Summer hit Los Angeles this year with a few weeks of unforgiving heat. After the warm pleasant days and cool nights of June and July, the dry, suffocating air of late August made it hard to want to do much of anything. Barely adjusted to the year long moderate temperatures of the West Coast, the sunny skies of Los Angeles made it hard to think fall is fast approaching.
Hanging onto the last bits of summer, the farmer’s market recently brought beautiful and quite refreshing watermelons, a cool snack for these final summer days. With the summer heat as inspiration, I decided to experiment with a few watermelon recipes to try and cool down.
Watermelon, smoked buffalo mozzarella cheese, heirloom tomato, and shaved fennel salad
This is a simple salad that is perfect to throw together for dinner for two or as an easy starter for a dinner party. I chose a smoked buffalo mozzarella that I picked up at Bay Cities Deli in Santa Monica, because I like the contrast of the hearty cheese to the sweet watermelon, but a nice tangy blue cheese or ricotta insalata would pair nicely with this salad as well.
2 tablespoons olive oil
½ tsp fluer de sel
½ tsp freshly ground pepper
½ cup watermelon, cut off the rind and cut into ¼ inch cubes
½ cup heirloom tomatoes cut into ¼ inch cubes
½ cup smoked buffalo mozzarella cheese cut into ¼ inch cubes
½ cup fennel, sliced paper thin
¼ cup fennel tops, lightly chopped
¼ cup red onion, sliced paper thin
3 cups mixed salad greens
1. Use a microplane to zest lemon into a large bowl.
2. Cut lemon in half and squeeze juice into bowl.
3. Add salt, pepper, and olive oil to the bowl and whisk around to combine.
4. Add watermelon, tomatoes, cheese, fennel, fennel tops, and red onion and toss.
5. Add salad greens and toss until greens are covered in dressing.
Watermelon Panna Cotta with Watermelon and Mango Spicy Fruit Salsa
This is an easy recipe that can be made a day or two ahead of time to allow the flavor to really develop. The recipe uses both fresh and cooked watermelon juices, giving the panna cotta a well rounded flavor. For this recipe you need to puree watermelon flesh and strain this through a coffee filter and a sieve (see picture). This juice is then reduced for a more concentrated flavor. The salsa that goes with it is a little play on the Mexican fruit stands I have become so accustom to in Los Angeles. This spicy fruit is cooled down by the creamy panna cotta, making for a nice ending to a meal.
For the Panna Cotta:
6 cups watermelon juice (puree watermelon flesh, strain through coffee filter and sieve)
1/3 cup watermelon juice
1 ½ tsp powdered gelatin
2 ¾ cup heavy cream
½ cup powdered sugar
1 tsp vanilla extract
1. In a heavy-bottomed, medium sauce pot, reduce the 6 cups of watermelon juice to 1 cup of liquid over medium-high heat. Pour into bowl and set aside.
2. Pour the 1/3 cup watermelon juice into a medium size bowl. Whisk the gelatin into the cool watermelon juice.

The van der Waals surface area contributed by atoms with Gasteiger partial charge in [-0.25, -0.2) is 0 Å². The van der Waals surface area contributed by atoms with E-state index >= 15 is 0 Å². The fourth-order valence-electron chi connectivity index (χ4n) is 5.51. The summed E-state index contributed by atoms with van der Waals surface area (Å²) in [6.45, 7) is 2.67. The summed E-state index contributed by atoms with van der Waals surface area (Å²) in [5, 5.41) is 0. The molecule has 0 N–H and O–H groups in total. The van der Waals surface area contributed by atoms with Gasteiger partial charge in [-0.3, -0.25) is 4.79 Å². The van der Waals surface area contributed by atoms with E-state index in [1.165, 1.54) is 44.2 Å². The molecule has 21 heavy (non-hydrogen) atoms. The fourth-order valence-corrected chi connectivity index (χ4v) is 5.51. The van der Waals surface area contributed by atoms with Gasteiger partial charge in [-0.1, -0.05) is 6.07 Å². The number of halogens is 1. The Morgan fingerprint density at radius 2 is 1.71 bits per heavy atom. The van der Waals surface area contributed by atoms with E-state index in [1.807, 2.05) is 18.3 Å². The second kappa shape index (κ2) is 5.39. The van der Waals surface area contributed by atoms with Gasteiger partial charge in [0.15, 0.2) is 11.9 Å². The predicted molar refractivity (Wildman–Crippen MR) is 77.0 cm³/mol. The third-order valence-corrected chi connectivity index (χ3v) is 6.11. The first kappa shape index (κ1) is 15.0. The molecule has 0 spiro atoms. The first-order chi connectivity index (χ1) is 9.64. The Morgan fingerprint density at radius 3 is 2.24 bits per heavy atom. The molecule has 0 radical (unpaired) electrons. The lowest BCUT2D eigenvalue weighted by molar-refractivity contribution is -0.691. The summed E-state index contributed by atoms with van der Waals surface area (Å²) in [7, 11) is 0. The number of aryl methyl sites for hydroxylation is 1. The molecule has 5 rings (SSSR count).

3. Bring the heavy cream, powdered sugar and vanilla extract up to a boil in a medium saucepot and remove from heat.
4. Add a small amount of hot cream to the watermelon juice/gelatin mixture and whisk to combine. Add the rest of the cream to this mixture and whisk together until completely combined.
5. Whisk the reduced 1 cup of watermelon juice into the cream mixture.
6.Let mixture sit until cool, stirring every 15 minutes to allow to completely combine. Once cool, pour into molds and place in the refrigerator.
I pour my panna cotta into silicone molds for easy removal. Paper or plastic cups are also easy to use; just make sure to spray them with non flavored cooking spray so the panna cotta comes out cleanly.
For the Salsa:
½ cup watermelon cut into 1/8 inch cubes
½ cup mango cut into 1/8 cubes
2 tsp Cholula Chili Lime Seasoning
¼ cup lime juice
1. Add the watermelon and mango in a bowl. Toss with a spices and lime juice.
To serve: Un-mold panna cotta. Place salsa on top of or on the side of panna cotta.
Watermelon Pate de Fruit
Pate de Fruit can be extremely difficult to make, especially when using fresh fruit purees because the sugar content for each piece of fruit is different. It is this sugar content that determines that amount of pectin necessary to create a smooth yet stable but not too gummy pate de fruit. For this recipe, I tried using both fresh watermelon puree which yielded little flavor and a reduced watermelon puree which produced a much better product.
500 g watermelon puree
35 g sugar
6 g pectin
225 g sugar
75 g glucose
5 g citric acid
*Pectin, glucose, and citric acid can be found at specialty cooking and baked goods shops. Kitchenkrafts.com also has selection of products as well as many other internet suppliers.
1. Reduce the watermelon puree by half so that you have 250 g of watermelon puree. Pour into a bowl and set aside.
2. Mix together the 35g of sugar and pectin.
3. Add the reduced watermelon puree to a heavy bottom pot and whisk in the 225 g of sugar and glucose. Over a medium flame, bring to a rapid boil, whisking constantly to avoid browning the puree.
4. Slowly rain the sugar/pectin mixture into the pot, whisking the mixture so that the pectin does not clump up.
5. Whisking the entire time, bring the mixture to 225 degrees Fahrenheit. The mixture will thicken and will be done when a small amount on a cold plate sets up and its only slight sticky to the touch.
6. Take off the heat and whisk in the citric acid.
7. Pour the mixture out onto a sheet tray lined with either a silpat or plastic wrap. Allow to cool.
8. Once cool, cut the pate de fruit in any shape you desire and roll in sugar. Only roll what you will be using immediately and wrap the remaning in plastic.